Happy Merlot Day! And with the cooler fall weather setting in, what a perfect time to celebrate! Let’s have some fun and get into what makes this grape variety one of the most popular in the world!
As many of you know, Merlot has its roots firmly planted in France, where it is named after a local Medoc bird Merlau. Its earliest mention was in the late 18th century, and is one of the original six grapes of Bordeaux along with Cabernet Sauvignon, Cabernet Franc, Malbec, Carmenere, and Petit Verdot. And much like Cabernet Sauvignon, Merlot’s father grape is Cabernet Franc, with its mother being a grape called Magdeleine Noire.
These days (and as early at the mid 1800’s) Merlot is most closely associated with the right bank of Bordeaux, most notably the primary grape in the legendary Chateau Petrus. Although other countries have adopted it as a superstar as well – it is now Italy’s 5th most planted grape variety, and with a stable of 3,000+ indigenous grapes to choose from, that no small feat!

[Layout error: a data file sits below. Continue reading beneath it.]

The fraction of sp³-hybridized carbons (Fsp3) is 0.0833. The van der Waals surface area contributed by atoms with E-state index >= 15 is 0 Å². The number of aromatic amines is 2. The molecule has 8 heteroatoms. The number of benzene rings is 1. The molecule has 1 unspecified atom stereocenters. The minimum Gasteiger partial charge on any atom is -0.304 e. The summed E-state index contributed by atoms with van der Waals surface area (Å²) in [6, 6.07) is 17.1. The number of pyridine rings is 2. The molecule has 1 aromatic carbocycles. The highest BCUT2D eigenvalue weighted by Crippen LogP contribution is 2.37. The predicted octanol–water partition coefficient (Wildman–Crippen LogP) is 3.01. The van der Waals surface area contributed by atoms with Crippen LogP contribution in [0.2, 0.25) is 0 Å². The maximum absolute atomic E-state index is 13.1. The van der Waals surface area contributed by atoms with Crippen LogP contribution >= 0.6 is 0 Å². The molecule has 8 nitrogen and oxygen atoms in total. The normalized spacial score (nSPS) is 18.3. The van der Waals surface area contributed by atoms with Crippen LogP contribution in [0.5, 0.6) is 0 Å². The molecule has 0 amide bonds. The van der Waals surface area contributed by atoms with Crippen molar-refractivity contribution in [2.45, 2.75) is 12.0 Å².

Unfortunately, it’s not all sunshine for this grape. Cheap commercial production has given Merlot a bad name in terms of quality, with that negativity reaching into, and being furthered by parts of Hollywood (we’re looking at you, Sideways). If you’re interested in trying Merlot of a higher quality (not necessarily higher priced mind you), try hovering in that $15-$20 range.
For a classic, cooler climate build, try the right bank of Bordeaux, and if you’re not afraid to spend a bit more, look for areas like St. Emilion and Pomerol. You’ll find classic notes of earth, tobacco, and tar, with more pronounced tannins – and don’t forget the steak. If you’re looking for something a bit more fun and approachable, try a warmer climate like California, where areas like Paso Robles and Napa Valley produce wines that are juicy, quite often oaky, and with less tannins, these can be more drinkable on their own with less worry about food pairings. But, like France, if you’re not worried much about money, look for labels like Pahlmeyer, Schafer, Hall, and Duckhorn Vineyards.
And remember, one of the most overlooked aspects of drinking wine is the serving temperature. When you reach into your cooler (preferably an Avintage wine cabinet), make sure it comes out between 58-60 degrees Fahrenheit!